Mu L.,State University of New York at Buffalo | Liu L.,Taiyuan City Center for Disease Control and Prevention | Niu R.,Shanxi Tumor Hospital | Zhao B.,Taiyuan City Center for Disease Control and Prevention | And 8 more authors.
Cancer Causes and Control | Year: 2013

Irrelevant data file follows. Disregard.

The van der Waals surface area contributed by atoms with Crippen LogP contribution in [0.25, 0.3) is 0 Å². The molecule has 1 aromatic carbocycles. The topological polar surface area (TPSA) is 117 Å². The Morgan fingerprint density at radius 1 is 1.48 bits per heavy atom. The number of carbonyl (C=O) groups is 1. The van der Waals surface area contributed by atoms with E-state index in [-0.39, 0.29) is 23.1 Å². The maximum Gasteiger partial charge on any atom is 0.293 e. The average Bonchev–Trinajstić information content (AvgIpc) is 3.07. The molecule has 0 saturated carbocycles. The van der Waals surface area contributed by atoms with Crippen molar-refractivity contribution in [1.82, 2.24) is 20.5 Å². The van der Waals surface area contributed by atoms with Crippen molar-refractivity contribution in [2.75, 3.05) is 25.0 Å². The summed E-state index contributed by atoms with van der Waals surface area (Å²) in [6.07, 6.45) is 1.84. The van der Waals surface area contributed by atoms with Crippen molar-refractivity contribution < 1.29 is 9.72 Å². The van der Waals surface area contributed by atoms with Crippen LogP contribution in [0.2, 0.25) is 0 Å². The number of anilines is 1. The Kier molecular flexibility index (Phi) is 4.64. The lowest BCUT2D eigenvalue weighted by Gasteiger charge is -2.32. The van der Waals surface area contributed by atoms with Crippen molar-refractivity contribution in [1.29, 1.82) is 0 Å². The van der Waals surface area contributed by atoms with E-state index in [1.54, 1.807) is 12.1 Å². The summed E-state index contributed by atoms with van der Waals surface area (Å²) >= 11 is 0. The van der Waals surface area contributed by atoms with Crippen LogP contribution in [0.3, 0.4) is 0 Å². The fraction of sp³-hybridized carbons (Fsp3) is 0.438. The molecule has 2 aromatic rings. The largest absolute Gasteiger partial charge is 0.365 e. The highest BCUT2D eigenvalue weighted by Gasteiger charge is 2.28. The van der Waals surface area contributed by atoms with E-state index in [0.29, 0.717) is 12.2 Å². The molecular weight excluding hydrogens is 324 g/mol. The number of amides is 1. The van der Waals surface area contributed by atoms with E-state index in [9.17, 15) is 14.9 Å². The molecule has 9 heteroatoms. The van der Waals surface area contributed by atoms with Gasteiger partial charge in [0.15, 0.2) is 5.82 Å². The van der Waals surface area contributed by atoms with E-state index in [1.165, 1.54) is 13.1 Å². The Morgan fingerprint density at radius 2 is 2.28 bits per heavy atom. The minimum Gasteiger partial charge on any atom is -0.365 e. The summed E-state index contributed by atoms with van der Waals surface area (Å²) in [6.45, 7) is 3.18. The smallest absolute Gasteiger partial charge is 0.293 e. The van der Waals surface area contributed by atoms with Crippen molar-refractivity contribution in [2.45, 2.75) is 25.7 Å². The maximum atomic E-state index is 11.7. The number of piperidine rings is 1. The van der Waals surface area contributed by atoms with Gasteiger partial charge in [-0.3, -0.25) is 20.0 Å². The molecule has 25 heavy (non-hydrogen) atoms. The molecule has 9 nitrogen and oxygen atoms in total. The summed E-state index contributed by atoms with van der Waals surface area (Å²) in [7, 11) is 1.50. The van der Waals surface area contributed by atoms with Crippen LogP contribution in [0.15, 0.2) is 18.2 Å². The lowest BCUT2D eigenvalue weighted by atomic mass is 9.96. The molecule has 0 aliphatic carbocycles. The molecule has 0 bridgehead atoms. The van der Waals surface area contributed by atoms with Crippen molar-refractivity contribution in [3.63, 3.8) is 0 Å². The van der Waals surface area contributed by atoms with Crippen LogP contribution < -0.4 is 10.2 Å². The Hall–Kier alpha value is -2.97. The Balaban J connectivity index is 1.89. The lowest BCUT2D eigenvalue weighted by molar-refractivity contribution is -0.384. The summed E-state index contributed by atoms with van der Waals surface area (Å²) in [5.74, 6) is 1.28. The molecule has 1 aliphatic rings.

Purpose: To investigate indoor particulate matter (PM) level and various indoor air pollution exposure, and to examine their relationships with risk of lung cancer in an urban Chinese population, with a focus on non-smoking women. Methods: We conducted a case-control study in Taiyuan, China, consisting of 399 lung cancer cases and 466 controls, of which 164 cases and 218 controls were female non-smokers. Indoor PM concentrations, including PM1, PM 2.5, PM7, PM10, and TSP, were measured using a particle mass monitor. Unconditional logistic regression models were used to calculate odds ratios (ORs) and 95 % confidence intervals after adjusting for age, education, annual income, and smoking. Results: Among non-smoking women, lung cancer was strongly associated with multiple sources of indoor air pollution 10 years ago, including heavy exposure to environmental tobacco smoke at work (aOR = 3.65), high frequency of cooking (aOR = 3.30), and solid fuel usage for cooking (aOR = 4.08) and heating (aORcoal stove = 2.00). Housing characteristics related to poor ventilation, including single-story, less window area, no separate kitchen, no ventilator, and rarely having windows open, are associated with lung cancer. Indoor medium PM2.5 concentration was 68 μg/m3, and PM10 was 230 μg/m3. PM levels in winter are strongly correlated with solid fuel usage for cooking, heating, and ventilators. PM1 levels in cases are more than 3 times higher than that in controls. Every 10 μg/m3 increase in PM1 is associated with 45 % increased risk of lung cancer. Conclusions: Indoor air pollution plays an important role in the development of lung cancer among non-smoking Chinese women. © 2013 Springer Science+Business Media Dordrecht. Source